This would include council workshops and seminars for Councillors.

The Councillor in question [Boswell] has indeed attended various such events in recent weeks and I do not therefore consider that Section 85(1) will be invoked on 14th February 2018 in the circumstances.”

The six-month rule requires the assemblage to discharge council functions or to have been appointed to advise the council on discharging them.

The get-togethers referred to by the monitoring officer do neither.

And those of us with a keen nose will note her claim that the sort of events Boswell attended constitute “an informal council meeting.”

Local government law spells out in great detail how council meetings must be legally constituted.

They include S. 100 of the LGA 1972, requiring meetings to be open to the public and press.

Meanwhile Schedule 12 to the LGA 1972 sets out a string of preconditions, including that meetings must be advertised with notice and for councillors to be formally summoned.

Ad-hoc death-by-PowerPoint sessions over lukewarm coffee behind closed doors fail on all these counts, and more.

In response to a fellow councillor’s question during the December council meeting’s recess, Mr. Westley advised that the then councillor Boswell’s presence at members’ seminars counted under the six-month rule – so a screeching U-turn may be on the horizon.

Ultimately it may be up to St. Mary North electors – whose County Hall representation is at stake – to battle for the law to be followed.

If the seat isn’t declared vacant, the good burghers of Pembroke may consider the pursuit of legal action against the chief executive their only option.

And JW’s top tip: If they do and Mr. Westley’s defence is that members’ seminars qualify under attendance rules, a judge will waste little time declaring the seat vacant – and there’ll be a court-ordered by-election in early spring.

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  • Dave Edwards

    Jacob, I emailed Ian Westley to point out that attendance at a seminar does not meet the requirements of the Local Government Act 1972, but no reply has yet come. I am not holding my breath!

    I had imagined that the erstwhile Laurence Harding was the most useless, ineffective Monitoring Officer ever, but it seems that he may have competition.

  • Weasel Magoo

    If the seat is not declared vacant there is the very strong risk that the Chief Executive is in the cart if a concerned elector seeks a declaration from the Court that the seat should have been declared vacant.

    Would that come under the heading of ‘…with hilarious consequences’?

  • John Hudson

    Perhaps this constitutes a budget saving, or moratorium on unnecessary expenditure, by not holding an election.

    The PCC administrative machine looks for interpretations of legislation for reasons why not to do something, that common sense would appear to require.

    It is good to know that we are in control and that the rule and spirit of democratic rights are being protected.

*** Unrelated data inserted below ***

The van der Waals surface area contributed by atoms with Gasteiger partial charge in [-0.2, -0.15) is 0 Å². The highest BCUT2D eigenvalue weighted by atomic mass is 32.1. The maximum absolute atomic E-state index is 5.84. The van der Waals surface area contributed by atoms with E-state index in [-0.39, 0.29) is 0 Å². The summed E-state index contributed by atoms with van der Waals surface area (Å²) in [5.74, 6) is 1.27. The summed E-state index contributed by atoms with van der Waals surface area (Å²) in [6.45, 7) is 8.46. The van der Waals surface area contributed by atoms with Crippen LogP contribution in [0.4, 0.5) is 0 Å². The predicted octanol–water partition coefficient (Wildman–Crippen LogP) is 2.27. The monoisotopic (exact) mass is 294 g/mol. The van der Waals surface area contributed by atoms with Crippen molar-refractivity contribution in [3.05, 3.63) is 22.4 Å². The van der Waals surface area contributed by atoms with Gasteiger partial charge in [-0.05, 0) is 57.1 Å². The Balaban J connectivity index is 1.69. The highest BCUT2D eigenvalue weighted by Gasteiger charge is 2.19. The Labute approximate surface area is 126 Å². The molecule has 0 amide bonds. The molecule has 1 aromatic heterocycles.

• Paul Absalom

    It makes you wonder what other legal advice has been wrongly given.

    The report into Seren Bernard maybe?

  • Welshman 23

    Here we go again, PCC are an embarrassment and how much will this cost the people of Pembrokeshire?

  • Keanjo

    Surely Councillor Boswell, having complied with the attendance rules as set by the authority’s monitoring officer, would have a case for wrongful dismissal if thrown out.

    A more reasonable approach surely would be to advise him of the error and inform him that from now on he must comply with the proper interpretation of the rule.

    I suppose this is another example of the ineptitude of this authority.

  • Keanjo, my understanding is that the rule is automatically triggered once six months have elapsed.

    So far as I’m aware, the only way to avoid its operation is to apply for dispensation before the time is up.

  • Keanjo

    Mike, I have no reason to support the councillor in question who obviously has not carried out his duty to his constituents but we cannot ignore the fact that he sought the advice of the legal ‘expert’ employed by the authority and that he complied with the advice he was given.

    By the way, I hope Jacob will allow me to congratulate you for your tenacity concerning the Pembroke Dock grants.

  • Dave Edwards

    The Monitoring Officer believes that attendance at seminars satisfies the requirement under the Local Government Act 1972.

    Using this criterion, a councillor who was able to attend one seminar every six months for the five year term would be able to pocket £67,000 with no need to ever attend a formal council meeting.

    The Monitoring Officer’s brain obviously works differently to mine!

  • Keanjo, I agree that Cllr Boswell, or ex-Cllr Boswell as the case may be, might feel aggrieved if it transpires that the advice he received from PCC was wrong.

    However, that doesn’t affect the legality of what has gone on. After all, the courts are full of unsuccessful litigants who have followed the advice of their highly-qualified and highly-expensive lawyers.

    Indeed, as I have said before, in every contested legal case 50% of the lawyers are wrong.

  • Malcolm Calver

    Putting aside the advice from the council’s legal eagles over his non-attendance at qualifying meetings, there are many councillors who sit at meetings drawing salaries without taking part in the debates.

    Let us all hope that “if” or should I say “when” a by-election is called, the good people of the ward elect a councillor who is open, transparent and holds officers/employees at County Hall to account.